Amazon has finally got its cloud licensing deals for its music locker service, with all four major labels, publishers and more than 150 indies aggregators signing up.

Amazon has now added scan-and-match features to its Cloud Player service to reduce users’ pain when uploading their music collections, while purchases from its Amazon MP3 Store are now automatically saved to Cloud Player.

Amazon has also split its Cloud Drive and Cloud Player features – the former is now for files and the latter for music, with separate subscriptions. Meanwhile, Amazon is working to bring Cloud Player to more devices, starting with Kindle Fire, with Sonos and Roku home entertainment devices to follow.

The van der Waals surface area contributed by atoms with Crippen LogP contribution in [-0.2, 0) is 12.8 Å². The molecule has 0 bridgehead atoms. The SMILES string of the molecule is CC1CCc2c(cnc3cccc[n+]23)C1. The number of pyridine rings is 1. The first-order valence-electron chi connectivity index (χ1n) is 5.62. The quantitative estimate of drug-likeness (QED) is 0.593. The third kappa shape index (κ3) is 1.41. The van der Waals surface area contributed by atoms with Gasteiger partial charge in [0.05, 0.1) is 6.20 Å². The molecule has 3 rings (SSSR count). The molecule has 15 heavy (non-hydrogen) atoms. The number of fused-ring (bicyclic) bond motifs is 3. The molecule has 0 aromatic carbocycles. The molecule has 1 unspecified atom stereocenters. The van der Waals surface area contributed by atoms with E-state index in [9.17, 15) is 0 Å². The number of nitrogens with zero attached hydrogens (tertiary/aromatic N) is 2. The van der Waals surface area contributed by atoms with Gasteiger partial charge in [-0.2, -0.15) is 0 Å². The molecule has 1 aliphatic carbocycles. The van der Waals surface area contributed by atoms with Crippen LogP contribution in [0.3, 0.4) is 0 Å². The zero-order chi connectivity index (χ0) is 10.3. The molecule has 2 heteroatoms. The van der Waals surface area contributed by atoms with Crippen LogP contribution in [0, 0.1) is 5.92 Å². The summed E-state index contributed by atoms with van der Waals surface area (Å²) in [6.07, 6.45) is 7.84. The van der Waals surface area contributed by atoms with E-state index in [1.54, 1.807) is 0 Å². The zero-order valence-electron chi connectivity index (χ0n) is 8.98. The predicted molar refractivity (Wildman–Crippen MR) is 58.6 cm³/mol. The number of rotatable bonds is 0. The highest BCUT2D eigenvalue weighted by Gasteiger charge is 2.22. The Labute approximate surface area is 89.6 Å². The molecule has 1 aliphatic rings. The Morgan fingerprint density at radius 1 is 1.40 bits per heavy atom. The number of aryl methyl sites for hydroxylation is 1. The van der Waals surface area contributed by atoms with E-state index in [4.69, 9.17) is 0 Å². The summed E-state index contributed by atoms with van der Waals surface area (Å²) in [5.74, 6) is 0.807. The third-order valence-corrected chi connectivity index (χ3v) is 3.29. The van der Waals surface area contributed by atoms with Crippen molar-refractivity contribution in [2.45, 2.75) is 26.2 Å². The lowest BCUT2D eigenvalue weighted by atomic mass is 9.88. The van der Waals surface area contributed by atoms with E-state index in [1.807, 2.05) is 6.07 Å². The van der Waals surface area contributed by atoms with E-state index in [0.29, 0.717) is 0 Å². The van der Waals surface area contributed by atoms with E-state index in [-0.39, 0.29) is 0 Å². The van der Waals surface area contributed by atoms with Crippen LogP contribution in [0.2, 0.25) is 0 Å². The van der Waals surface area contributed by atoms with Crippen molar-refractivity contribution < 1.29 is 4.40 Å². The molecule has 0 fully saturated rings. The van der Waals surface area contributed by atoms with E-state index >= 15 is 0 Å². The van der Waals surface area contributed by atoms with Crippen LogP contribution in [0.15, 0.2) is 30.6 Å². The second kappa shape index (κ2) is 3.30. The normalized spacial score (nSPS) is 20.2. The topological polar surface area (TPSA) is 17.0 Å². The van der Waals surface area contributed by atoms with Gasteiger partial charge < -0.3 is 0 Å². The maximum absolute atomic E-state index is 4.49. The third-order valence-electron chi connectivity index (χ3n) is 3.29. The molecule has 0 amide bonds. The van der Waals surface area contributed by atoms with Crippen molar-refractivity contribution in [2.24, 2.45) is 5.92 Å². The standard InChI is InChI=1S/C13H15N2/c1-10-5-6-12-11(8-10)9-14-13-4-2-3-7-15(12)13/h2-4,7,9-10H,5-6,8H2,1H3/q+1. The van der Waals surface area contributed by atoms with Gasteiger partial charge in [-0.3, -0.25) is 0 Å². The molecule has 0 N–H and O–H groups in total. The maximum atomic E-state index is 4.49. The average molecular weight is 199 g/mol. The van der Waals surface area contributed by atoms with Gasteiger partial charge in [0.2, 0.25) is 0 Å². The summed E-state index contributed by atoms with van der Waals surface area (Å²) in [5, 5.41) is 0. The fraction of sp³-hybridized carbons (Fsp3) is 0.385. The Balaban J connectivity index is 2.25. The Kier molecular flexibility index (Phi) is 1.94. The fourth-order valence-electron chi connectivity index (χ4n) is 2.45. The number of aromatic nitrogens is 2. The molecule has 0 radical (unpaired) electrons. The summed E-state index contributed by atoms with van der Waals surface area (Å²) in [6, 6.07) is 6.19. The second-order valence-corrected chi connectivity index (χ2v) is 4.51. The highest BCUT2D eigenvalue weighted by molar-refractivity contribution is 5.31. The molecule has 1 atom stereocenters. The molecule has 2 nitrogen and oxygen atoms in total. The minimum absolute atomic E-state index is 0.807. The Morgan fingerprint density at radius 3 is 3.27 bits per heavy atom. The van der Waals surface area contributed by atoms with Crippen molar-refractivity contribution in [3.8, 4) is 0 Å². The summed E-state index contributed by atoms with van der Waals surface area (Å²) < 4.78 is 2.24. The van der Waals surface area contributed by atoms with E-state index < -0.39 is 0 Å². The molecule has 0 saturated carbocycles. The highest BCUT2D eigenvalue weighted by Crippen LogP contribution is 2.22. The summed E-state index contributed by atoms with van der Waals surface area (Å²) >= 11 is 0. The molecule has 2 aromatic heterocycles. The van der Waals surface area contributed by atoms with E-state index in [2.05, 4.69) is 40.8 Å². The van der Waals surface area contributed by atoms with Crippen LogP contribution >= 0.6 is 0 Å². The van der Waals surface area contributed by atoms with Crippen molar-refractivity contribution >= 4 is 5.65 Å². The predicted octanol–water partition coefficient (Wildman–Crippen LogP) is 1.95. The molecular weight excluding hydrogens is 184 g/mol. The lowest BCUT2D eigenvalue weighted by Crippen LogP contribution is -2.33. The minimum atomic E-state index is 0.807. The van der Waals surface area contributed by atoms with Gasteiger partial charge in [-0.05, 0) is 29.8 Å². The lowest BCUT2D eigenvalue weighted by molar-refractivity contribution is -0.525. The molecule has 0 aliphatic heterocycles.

All good, but the real question here is whether these licensing deals and new features can move the needle for Amazon’s music ambitions. After all, Sony’s Music Unlimited has had scan-and-match for a long time, and has been notably quiet about its subscriber numbers – as has Apple with its iTunes Match.

Amazon’s press release has a full set of major-label digital execs hailing Cloud Player’s potential to help people discover AND buy more music, but we’ve yet to see strong evidence of cloud+store services doing this. And given Amazon’s record on sharing numbers on its digital services publicly, we’re unlikely to get that evidence from the company any time soon.